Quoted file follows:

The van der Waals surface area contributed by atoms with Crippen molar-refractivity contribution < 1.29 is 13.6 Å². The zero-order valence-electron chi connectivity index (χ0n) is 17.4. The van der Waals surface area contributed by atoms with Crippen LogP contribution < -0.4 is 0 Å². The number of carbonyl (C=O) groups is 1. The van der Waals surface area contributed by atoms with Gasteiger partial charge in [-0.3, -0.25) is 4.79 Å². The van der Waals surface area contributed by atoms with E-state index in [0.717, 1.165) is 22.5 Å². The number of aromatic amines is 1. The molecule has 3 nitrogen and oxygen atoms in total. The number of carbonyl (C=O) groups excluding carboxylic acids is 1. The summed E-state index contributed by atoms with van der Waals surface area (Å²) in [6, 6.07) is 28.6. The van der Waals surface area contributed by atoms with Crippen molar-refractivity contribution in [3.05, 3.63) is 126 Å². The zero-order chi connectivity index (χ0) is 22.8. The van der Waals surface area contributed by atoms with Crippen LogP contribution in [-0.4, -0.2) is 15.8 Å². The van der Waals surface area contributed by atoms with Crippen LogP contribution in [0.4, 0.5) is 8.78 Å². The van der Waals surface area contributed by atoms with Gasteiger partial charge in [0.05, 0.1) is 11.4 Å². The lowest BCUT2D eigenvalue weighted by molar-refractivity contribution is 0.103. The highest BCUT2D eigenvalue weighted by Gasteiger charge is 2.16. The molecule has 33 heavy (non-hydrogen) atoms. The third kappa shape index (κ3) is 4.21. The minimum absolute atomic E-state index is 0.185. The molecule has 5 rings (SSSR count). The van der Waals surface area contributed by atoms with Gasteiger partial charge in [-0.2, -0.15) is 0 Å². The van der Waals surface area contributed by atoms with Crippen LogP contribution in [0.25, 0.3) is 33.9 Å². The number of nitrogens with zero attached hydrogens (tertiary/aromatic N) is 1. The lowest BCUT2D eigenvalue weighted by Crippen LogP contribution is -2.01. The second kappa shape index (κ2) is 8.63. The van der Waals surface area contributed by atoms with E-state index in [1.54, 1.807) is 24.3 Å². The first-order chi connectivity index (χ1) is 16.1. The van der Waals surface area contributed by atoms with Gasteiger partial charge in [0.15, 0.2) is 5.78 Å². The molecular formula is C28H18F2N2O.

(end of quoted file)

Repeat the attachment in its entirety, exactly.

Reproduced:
The van der Waals surface area contributed by atoms with Crippen molar-refractivity contribution < 1.29 is 13.6 Å². The zero-order valence-electron chi connectivity index (χ0n) is 17.4. The van der Waals surface area contributed by atoms with Crippen LogP contribution < -0.4 is 0 Å². The number of carbonyl (C=O) groups is 1. The van der Waals surface area contributed by atoms with Gasteiger partial charge in [-0.3, -0.25) is 4.79 Å². The van der Waals surface area contributed by atoms with E-state index in [0.717, 1.165) is 22.5 Å². The number of aromatic amines is 1. The molecule has 3 nitrogen and oxygen atoms in total. The number of carbonyl (C=O) groups excluding carboxylic acids is 1. The summed E-state index contributed by atoms with van der Waals surface area (Å²) in [6, 6.07) is 28.6. The van der Waals surface area contributed by atoms with Crippen molar-refractivity contribution in [3.05, 3.63) is 126 Å². The zero-order chi connectivity index (χ0) is 22.8. The van der Waals surface area contributed by atoms with Crippen LogP contribution in [-0.4, -0.2) is 15.8 Å². The van der Waals surface area contributed by atoms with Crippen LogP contribution in [0.4, 0.5) is 8.78 Å². The van der Waals surface area contributed by atoms with Gasteiger partial charge in [0.05, 0.1) is 11.4 Å². The lowest BCUT2D eigenvalue weighted by molar-refractivity contribution is 0.103. The highest BCUT2D eigenvalue weighted by Gasteiger charge is 2.16. The molecule has 33 heavy (non-hydrogen) atoms. The third kappa shape index (κ3) is 4.21. The minimum absolute atomic E-state index is 0.185. The molecule has 5 rings (SSSR count). The van der Waals surface area contributed by atoms with Gasteiger partial charge in [-0.2, -0.15) is 0 Å². The van der Waals surface area contributed by atoms with Crippen LogP contribution in [0.25, 0.3) is 33.9 Å². The number of nitrogens with zero attached hydrogens (tertiary/aromatic N) is 1. The lowest BCUT2D eigenvalue weighted by Crippen LogP contribution is -2.01. The second kappa shape index (κ2) is 8.63. The van der Waals surface area contributed by atoms with E-state index in [1.54, 1.807) is 24.3 Å². The first-order chi connectivity index (χ1) is 16.1. The van der Waals surface area contributed by atoms with Gasteiger partial charge in [0.15, 0.2) is 5.78 Å². The molecular formula is C28H18F2N2O.